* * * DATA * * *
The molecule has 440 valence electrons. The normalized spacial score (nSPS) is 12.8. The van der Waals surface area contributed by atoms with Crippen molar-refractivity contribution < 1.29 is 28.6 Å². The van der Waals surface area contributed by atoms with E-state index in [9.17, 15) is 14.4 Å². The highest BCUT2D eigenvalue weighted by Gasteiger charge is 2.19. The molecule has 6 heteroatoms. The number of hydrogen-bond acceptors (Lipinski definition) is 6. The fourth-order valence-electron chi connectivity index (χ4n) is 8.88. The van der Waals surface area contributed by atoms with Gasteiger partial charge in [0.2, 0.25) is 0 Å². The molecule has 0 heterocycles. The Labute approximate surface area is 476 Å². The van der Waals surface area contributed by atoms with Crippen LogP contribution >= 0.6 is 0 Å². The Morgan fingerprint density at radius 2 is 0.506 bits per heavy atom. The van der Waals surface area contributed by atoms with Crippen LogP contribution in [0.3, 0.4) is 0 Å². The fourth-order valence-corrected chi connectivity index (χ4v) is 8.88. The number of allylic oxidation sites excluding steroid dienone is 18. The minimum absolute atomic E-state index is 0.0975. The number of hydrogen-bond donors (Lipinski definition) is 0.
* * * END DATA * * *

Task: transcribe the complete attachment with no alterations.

The molecule has 440 valence electrons. The normalized spacial score (nSPS) is 12.8. The van der Waals surface area contributed by atoms with Crippen molar-refractivity contribution < 1.29 is 28.6 Å². The van der Waals surface area contributed by atoms with E-state index in [9.17, 15) is 14.4 Å². The highest BCUT2D eigenvalue weighted by Gasteiger charge is 2.19. The molecule has 6 heteroatoms. The number of hydrogen-bond acceptors (Lipinski definition) is 6. The fourth-order valence-electron chi connectivity index (χ4n) is 8.88. The van der Waals surface area contributed by atoms with Gasteiger partial charge in [0.2, 0.25) is 0 Å². The molecule has 0 heterocycles. The Labute approximate surface area is 476 Å². The van der Waals surface area contributed by atoms with Crippen LogP contribution >= 0.6 is 0 Å². The Morgan fingerprint density at radius 2 is 0.506 bits per heavy atom. The van der Waals surface area contributed by atoms with Crippen LogP contribution in [0.3, 0.4) is 0 Å². The fourth-order valence-corrected chi connectivity index (χ4v) is 8.88. The number of allylic oxidation sites excluding steroid dienone is 18. The minimum absolute atomic E-state index is 0.0975. The number of hydrogen-bond donors (Lipinski definition) is 0.